Remove everything that might catch fire from the basement and attic. If you don’t remove them, they will add fuel to any fire and make it easier for one to start. Ask a service person to check all furnace safety controls, the chimney and flue for leaks and clean the furnace at least once a year. Remove flammable liquids from the house. Remove oversized fuses – regular domestic circuits only require a 15-ampere fuse. Consult a qualified electrician if you think you need fuses with more than 15 amps. Have your wiring checked periodically.

 

 Fire Alarm

 

Plan for a fire
An hour of planning may save years of life. Make regular fire drills a family affair -a serious game, but never a scary one.

Your home should have at least one smoke alarm to make sure you wake up in time to escape.

 

Make sure everyone knows the two ways out of each bedroom. Beware of stairs because they can become a chimney for smoke, hot gas and fire. Remember, nobody goes back for clothes, toys or pets.

 

If the window leads to a porch or garage roof - fine. If not, then buy a folding escape ladder. Adults can gently drop children out of second-floor windows by lowering them by their arms.

 

Don't risk serious injury by jumping in panic from a high window. Stay in the room, close the door tightly. Open a window a little and sit on the floor to get fresh air. Hang a sheet out to show rescuers where you are.
 

 Door Nop

 

 

A hot door is a warning

Never open a door without checking it for heat and looking to see if smoke is leaking in around the edges. Keep all doors closed at night, particularly basement, kitchen and bedroom doors.

 

Get a neighbour to call 911, or after you’ve made sure that everyone has got out of the house, use a neighbour’s phone to call 911. Speak slowly on the phone and give your address.

 

When buying electrical appliances and fixtures, look for the Canadian Standards Association (CSA) seal of approval. CSA is an organization that tests products for safety. The CSA seal lets you know that it has tested the products for shock and fire hazards. Hydro One requires everyone in Ontario to use only appliances and fixtures that CSA has tested and listed.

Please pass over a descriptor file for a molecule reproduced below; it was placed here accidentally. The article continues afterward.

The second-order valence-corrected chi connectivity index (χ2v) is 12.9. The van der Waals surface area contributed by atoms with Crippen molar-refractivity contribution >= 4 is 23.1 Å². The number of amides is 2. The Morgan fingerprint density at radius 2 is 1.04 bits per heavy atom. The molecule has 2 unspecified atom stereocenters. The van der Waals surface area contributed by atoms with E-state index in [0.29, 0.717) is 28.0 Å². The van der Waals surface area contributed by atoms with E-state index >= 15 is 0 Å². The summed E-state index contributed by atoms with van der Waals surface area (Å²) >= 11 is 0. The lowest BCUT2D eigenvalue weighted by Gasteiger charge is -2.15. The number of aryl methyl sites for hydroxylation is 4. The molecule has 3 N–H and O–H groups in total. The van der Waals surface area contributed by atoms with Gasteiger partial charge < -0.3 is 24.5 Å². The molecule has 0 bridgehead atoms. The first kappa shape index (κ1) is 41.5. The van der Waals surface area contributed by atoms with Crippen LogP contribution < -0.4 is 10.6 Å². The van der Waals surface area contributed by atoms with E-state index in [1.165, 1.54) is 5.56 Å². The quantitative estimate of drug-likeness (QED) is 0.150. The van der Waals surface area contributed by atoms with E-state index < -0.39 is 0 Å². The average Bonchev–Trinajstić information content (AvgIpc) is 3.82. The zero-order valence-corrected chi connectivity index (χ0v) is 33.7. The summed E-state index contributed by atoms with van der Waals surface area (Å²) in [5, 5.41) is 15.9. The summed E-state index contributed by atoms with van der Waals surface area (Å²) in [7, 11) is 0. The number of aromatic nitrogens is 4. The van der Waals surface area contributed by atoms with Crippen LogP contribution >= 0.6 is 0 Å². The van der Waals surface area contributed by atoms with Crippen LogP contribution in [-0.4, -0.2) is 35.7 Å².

When buying fire extinguishers and fire alarm systems, look for the Underwriters' Laboratories of Canada label. ULC is another organization that tests products for safety. The ULC label lets you know that ULC has tested the equipment and it will perform satisfactorily if you use and install it according to the manufacturer’s instructions.

 

Gas-fired equipment which bears ULC seal and which you have installed and operated in accordance with Canadian Gas Association  instructions and the Energy Act will serve you safely and reliably.

 

The Energy Act also requires that all oil-fired equipment in Ontario have either the CSA or ULC label.

 

 

 

 

expandCooking is the number-one cause of home fires, fire deaths and burns

Cooking is the number-one cause of home fires and a leading cause of fire deaths and burns. Preventing kitchen fires is just common sense. Follow these quick and easy tips for fire-safe cooking every time! 

 
Lid on Fire

Put a lid on it!               
Always keep a large lid near the stove when you are cooking. If a pot catches fire, slide the lid over the pot and turn off the stove. Never put water on a burning pot or try to move it to the sink.

Keep an eye on your frying Pan
Never leave cooking unattended-particularly if you are using oil or high temperatures. A stevedored fire can start in a flash, so keep a close eye on your cooking at all times.

 Don't Reach out
Don't reach for danger
Be sure to wear tight-fitting sleeves, or roll up your sleeves when you use the stove. A dangling sleeve on a housecoat or sweater can easily brush against a hot burner and catch fire.

Fight or Flight?

A fire extinguisher is useful – only if you know how to operate it. Use a multi-purpose, extinguisher that is right for your particular kitchen. Fire extinguishers should have a label from the Canadian Standards Association (CSA) or the Underwriters Laboratories of Canada (ULC). These organizations test products for safety. Only use fire extinguishers on small, contained fires. Never allow the fire to get between you and the exit.

 

Clear the clutter

Items, such as wooden or plastic cooking utensils, dishcloths, paper towels and pot holders, can easily ignite if they are too close to a burner. Keep all items that can catch fire a safe distance away from your stove.

 

Cool a burn